|TableBuilder is an online tool which enables users to create their own tables using 2011 and 2006 Census data. TableBuilder is designed for clients with knowledge of Census concepts and experience using Census data. It allows access to nearly all classifications in the Census Dictionary, giving users the ability to choose to count persons, families or dwellings; select topic-based data items; and structure a data table to their specific needs.|
This product is designed to provide clients with the highest degree of freedom in selecting and combining data items with the geographical areas most suited to their needs. TableBuilder includes the latest geographic areas in line with the new Australian Standard Geographic Structure (ASGS). You can access data for areas as small as a Statistical Area 1 (SA1) (approximately 200 to 800 people) or as large as an entire State/Territory or Australia.
TableBuilder also allows you the freedom to select and combine areas and classifications that interest you by creating your own customised geographic areas and customised classifications.
This user manual contains detailed instructions on how to make the best use of each feature within TableBuilder. Additional help links are available on each screen throughout the application. This manual is designed to be used as a reference guide.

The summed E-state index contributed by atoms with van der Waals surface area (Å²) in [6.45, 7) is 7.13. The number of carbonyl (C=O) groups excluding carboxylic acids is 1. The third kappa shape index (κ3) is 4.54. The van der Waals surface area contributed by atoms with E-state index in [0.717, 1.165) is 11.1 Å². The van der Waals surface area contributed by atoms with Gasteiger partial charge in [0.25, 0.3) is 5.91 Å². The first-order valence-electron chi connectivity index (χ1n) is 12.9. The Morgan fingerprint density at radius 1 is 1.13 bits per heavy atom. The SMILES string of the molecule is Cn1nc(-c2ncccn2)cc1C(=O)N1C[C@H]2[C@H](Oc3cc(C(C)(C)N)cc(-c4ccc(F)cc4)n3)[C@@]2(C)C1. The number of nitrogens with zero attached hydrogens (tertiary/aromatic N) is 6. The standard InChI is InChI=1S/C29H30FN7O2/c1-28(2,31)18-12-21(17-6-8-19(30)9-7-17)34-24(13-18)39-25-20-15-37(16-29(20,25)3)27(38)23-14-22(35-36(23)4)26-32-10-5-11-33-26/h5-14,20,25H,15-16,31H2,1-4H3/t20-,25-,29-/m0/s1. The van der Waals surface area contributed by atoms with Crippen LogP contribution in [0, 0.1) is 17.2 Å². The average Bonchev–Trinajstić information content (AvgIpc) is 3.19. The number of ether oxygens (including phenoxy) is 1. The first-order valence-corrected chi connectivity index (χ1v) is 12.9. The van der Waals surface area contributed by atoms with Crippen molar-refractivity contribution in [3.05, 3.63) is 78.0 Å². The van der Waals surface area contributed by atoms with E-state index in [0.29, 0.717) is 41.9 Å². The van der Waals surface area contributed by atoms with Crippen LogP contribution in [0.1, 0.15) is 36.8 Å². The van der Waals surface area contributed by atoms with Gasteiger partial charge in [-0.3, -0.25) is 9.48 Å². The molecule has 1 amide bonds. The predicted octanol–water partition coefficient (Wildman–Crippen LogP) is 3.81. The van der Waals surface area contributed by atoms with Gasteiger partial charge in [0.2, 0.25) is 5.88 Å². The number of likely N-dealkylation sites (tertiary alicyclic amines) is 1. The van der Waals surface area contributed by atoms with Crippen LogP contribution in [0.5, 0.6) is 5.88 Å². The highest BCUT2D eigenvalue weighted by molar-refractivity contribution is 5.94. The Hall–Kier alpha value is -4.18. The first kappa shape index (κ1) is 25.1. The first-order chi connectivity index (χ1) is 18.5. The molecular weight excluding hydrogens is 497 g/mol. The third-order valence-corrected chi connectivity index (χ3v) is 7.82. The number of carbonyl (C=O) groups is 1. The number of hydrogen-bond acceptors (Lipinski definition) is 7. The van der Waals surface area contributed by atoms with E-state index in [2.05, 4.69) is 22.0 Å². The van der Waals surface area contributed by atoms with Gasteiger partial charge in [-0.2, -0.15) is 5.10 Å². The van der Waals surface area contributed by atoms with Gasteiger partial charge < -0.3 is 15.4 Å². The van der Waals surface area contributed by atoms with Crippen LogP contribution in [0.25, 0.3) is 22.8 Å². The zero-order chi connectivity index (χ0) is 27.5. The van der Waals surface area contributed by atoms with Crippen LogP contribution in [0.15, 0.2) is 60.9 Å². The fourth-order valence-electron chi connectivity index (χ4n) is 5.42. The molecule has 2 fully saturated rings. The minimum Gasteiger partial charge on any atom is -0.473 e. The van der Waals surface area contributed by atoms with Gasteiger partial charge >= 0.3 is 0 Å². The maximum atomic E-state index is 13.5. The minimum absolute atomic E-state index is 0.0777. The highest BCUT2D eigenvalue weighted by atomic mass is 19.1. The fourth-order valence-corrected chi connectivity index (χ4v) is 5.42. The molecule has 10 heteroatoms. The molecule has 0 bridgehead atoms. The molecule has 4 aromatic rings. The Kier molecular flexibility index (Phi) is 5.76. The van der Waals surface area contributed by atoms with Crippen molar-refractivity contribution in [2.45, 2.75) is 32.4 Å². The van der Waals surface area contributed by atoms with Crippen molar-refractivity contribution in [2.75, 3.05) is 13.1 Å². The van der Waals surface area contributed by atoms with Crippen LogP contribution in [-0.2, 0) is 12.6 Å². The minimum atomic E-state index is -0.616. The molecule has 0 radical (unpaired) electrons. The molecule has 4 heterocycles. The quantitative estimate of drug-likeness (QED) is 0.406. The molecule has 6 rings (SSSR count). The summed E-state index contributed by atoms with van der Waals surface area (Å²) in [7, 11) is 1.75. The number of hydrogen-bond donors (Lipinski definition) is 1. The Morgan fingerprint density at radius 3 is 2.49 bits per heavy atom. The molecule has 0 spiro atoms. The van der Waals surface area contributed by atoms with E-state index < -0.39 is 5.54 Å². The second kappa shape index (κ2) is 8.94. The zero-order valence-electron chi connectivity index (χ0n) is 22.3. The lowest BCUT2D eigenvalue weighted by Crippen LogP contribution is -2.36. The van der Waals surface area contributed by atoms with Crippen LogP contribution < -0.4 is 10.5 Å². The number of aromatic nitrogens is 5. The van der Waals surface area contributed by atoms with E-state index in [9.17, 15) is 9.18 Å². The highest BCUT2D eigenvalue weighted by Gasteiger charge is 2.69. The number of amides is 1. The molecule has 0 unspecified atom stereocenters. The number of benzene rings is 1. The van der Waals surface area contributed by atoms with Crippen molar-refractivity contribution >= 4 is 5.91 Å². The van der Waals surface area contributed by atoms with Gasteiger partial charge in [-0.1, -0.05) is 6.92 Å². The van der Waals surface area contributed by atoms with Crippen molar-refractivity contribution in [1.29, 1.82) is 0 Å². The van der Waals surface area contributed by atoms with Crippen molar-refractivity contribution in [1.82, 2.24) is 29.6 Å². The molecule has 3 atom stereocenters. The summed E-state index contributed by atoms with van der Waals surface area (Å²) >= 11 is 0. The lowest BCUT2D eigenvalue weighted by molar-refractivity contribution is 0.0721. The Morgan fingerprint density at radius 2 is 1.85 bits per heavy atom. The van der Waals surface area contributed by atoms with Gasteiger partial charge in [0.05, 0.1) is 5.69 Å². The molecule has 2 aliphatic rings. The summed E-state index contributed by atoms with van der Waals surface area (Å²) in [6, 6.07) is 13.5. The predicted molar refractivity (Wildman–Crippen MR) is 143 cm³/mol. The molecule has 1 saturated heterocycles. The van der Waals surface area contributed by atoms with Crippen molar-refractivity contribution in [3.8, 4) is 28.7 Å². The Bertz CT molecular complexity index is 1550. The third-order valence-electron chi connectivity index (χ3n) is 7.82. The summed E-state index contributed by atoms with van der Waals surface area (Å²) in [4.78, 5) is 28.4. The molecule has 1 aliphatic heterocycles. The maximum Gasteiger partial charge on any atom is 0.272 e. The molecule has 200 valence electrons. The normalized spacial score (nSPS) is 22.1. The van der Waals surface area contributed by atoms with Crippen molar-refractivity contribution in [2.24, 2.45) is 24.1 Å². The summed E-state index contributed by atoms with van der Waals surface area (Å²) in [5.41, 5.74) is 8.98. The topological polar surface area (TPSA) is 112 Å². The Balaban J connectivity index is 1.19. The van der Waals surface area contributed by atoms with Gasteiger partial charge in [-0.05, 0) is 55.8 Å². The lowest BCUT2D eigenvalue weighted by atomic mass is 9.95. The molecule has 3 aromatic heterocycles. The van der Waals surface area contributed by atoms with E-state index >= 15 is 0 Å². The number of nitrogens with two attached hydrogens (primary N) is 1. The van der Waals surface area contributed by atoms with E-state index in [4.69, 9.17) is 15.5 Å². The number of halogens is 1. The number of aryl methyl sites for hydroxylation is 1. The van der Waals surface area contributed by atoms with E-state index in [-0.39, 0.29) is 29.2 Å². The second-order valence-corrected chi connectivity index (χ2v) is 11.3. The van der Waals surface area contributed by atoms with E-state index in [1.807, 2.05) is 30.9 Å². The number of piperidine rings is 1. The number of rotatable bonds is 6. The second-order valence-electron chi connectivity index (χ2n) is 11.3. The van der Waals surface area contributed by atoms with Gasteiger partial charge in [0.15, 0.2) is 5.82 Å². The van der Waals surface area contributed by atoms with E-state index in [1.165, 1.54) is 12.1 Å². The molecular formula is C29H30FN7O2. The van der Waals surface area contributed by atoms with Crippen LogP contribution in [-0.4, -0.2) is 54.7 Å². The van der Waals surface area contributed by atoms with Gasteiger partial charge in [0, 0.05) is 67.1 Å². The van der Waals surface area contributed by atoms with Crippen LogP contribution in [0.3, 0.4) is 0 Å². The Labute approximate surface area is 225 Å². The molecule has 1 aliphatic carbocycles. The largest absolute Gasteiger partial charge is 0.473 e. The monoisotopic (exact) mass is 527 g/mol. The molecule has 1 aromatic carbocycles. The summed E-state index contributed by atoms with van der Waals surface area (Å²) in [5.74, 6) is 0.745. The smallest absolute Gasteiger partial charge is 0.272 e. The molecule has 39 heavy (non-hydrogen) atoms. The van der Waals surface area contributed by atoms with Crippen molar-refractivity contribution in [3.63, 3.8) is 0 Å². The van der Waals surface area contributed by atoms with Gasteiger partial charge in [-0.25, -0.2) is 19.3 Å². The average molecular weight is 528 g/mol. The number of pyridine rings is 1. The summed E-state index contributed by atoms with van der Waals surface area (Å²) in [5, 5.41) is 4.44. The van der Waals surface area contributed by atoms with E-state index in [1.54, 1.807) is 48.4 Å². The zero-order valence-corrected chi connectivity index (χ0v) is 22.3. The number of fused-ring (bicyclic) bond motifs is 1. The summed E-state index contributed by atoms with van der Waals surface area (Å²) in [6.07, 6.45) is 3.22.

Census TableBuilder was jointly developed by the ABS and Space-Time Research Pty Ltd (STR).
1.1 What's new for 2011?2011 Census TableBuilder has sophisticated features which allow you to create your own custom geographic areas and classifications and share these with other people.
2011 TableBuilder provides:
1.1.1 Views in TableBuilder 2011TableBuilder has one login page allowing access to all the 2011 and 2006 Census data that you have registered for.
Example of TableBuilder Pro databases.
Example of some TableBuilder Basic databases.
Table View: this view enables you to create your customised table.
Graph View: this view enables you to create different types of graphs for the table you have generated.
Map View: this view enables you to create a customised map.
In Map View you can select areas from a map and add them to your table. You can also add or remove areas from the map and re-generate the data in the table; the thematic map will automatically update with your new area selection. You can change the settings for the map, including changing colours and data ranges.
MapView – Example of a generated map.
You can use various selection methods to select areas to map: single, freehand or rectangle. Once you have made the selection, you can also add more areas or remove areas from your map. Apply the changes and your new table will be generated.
When you return to Table View the new updated data will be available in your table.
Return to Map View and the new thematic map with your selection will be displayed.
1. 1. 2 Ability to save and import custom groupsYou can share customised data items and tables with other users.